Finding the right physician specialty is a matter of knowing what you want to do, but it’s also about knowing where you are wanted. For medical students entering the final year of medical school, it’s getting to crunch time on specialty choice. Pursuing a medical or surgical specialty because of perceived prestige or competitiveness doesn’t make for a fulfilling career. It also might not make for a match.
“There are definitely enough spots for all U.S. allopathic and DO grads, so each student has a spot, but it may not be the spot a student has an eye on,” said Kimberly Lomis, MD, the AMA's vice president of undergraduate medical education innovations. “There’s a maldistribution of the students’ interest compared to workforce needs.”
FREIDA’s Specialty Guide—and corresponding series of videos offering expert insight on specialty choice—provides a clear, approachable overview of medical specialties and subspecialties and can help you choose a career path. It’s designed to simplify medical students’ specialty selection process, highlight major specialties, detail training information and provide access to related association information.
Dr. Lomis recently offered her expert insight on what medical students can do to make, what she dubbed, an “evidenced-based” physician specialty choice.
The Association of American Medical Colleges collects data on students who match in each specialty. The organization then makes that data publicly available, and it is a key resource for potential applicants.
For the time being, one baseline metric is a student’s score on Step 1 of the United States Medical Licensing Examination (USMLE)—the exam will be going pass-fail in 2022, changing the process.
Looking at pediatrics as an example, students from U.S. MD-granting medical schools who passed Step 1 but scored 216 or lower had a 76% chance of matching into that specialty between 2013–2018. That share climbed to 85% for U.S. MD medical students who scored over 235.
“Use the data that’s out there around the fields that you are interested in and look at your application on an evidence basis,” Dr. Lomis said. “Several specialties receive more talented applicants than spots available. In those fields, you will have very talented and qualified people not match. It’s not an issue of only marginal students who aren’t matching.”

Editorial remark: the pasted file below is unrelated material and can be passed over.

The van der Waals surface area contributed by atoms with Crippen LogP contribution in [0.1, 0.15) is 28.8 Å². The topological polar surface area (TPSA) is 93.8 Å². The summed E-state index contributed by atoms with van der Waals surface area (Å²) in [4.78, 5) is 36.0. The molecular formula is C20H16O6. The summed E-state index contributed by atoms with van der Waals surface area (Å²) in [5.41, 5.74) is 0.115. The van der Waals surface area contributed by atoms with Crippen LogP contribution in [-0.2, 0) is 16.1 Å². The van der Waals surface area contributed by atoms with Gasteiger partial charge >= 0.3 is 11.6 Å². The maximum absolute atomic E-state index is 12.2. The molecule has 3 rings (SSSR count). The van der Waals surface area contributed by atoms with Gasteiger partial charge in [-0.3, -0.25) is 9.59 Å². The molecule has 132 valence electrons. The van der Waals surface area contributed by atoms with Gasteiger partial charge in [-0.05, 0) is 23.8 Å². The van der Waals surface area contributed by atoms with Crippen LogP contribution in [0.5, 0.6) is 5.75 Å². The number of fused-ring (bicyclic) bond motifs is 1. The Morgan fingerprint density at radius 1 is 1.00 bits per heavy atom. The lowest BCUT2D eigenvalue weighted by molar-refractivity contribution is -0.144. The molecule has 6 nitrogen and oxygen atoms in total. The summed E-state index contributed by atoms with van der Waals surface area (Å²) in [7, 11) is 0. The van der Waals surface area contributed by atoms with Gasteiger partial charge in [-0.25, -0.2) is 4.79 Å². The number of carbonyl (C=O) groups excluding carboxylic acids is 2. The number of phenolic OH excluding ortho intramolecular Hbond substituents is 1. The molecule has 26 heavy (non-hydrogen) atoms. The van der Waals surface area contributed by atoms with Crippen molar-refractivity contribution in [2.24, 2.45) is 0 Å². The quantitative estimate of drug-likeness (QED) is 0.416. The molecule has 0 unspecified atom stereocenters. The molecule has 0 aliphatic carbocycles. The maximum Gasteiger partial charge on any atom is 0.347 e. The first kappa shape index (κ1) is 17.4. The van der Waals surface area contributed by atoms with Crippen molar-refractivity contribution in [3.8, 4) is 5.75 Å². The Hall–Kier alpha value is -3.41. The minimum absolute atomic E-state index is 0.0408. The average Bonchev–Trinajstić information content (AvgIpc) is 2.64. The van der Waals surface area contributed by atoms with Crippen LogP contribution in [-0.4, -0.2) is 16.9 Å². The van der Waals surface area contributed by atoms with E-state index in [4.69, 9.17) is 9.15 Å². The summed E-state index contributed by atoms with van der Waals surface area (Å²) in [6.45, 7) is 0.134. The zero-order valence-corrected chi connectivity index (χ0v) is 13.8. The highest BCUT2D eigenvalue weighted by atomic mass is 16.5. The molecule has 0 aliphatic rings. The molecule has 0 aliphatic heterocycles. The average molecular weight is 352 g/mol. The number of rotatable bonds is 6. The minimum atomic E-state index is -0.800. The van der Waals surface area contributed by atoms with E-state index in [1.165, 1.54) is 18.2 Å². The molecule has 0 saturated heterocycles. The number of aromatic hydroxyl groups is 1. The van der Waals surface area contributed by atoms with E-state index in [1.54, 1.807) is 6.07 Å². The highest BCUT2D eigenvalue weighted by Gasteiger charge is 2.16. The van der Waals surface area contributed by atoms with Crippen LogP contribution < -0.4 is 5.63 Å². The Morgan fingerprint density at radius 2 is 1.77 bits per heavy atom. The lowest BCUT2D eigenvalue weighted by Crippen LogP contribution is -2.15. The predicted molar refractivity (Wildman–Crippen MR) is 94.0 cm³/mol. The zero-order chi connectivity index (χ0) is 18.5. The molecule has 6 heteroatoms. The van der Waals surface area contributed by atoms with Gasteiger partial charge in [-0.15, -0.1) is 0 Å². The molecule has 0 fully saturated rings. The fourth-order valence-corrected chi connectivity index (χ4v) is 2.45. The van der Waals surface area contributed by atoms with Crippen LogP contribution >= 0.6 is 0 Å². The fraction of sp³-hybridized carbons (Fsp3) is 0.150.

If you are confused about the data and your applicant profile, ask your advisers.
“Listen to your advisers if you are interested in a field and they are telling you they don’t think it’s realistic. You should probably take that seriously,” Dr. Lomis said. “You’ll see students who press because they lock themselves into a vision of what they want to be and ignore counseling. There are many rewarding opportunities in medicine; students should be open to various versions of the future.”
There is more than one specialty for you. Speak to those around you and assess your strengths to get a firmer idea of which specialty will best draw on them.
There are other resources such as electives and away rotations—slated to return in the summer of 2021—that can also give applicants a view of their options.
“One of the things students can think through is being a little broader in their view of what a career in medicine can be—and try not to get sucked into this notion that there’s only one program or even one field for me to be happy,” Dr. Lomis said. “Medicine is a tremendously rewarding career with many different options.”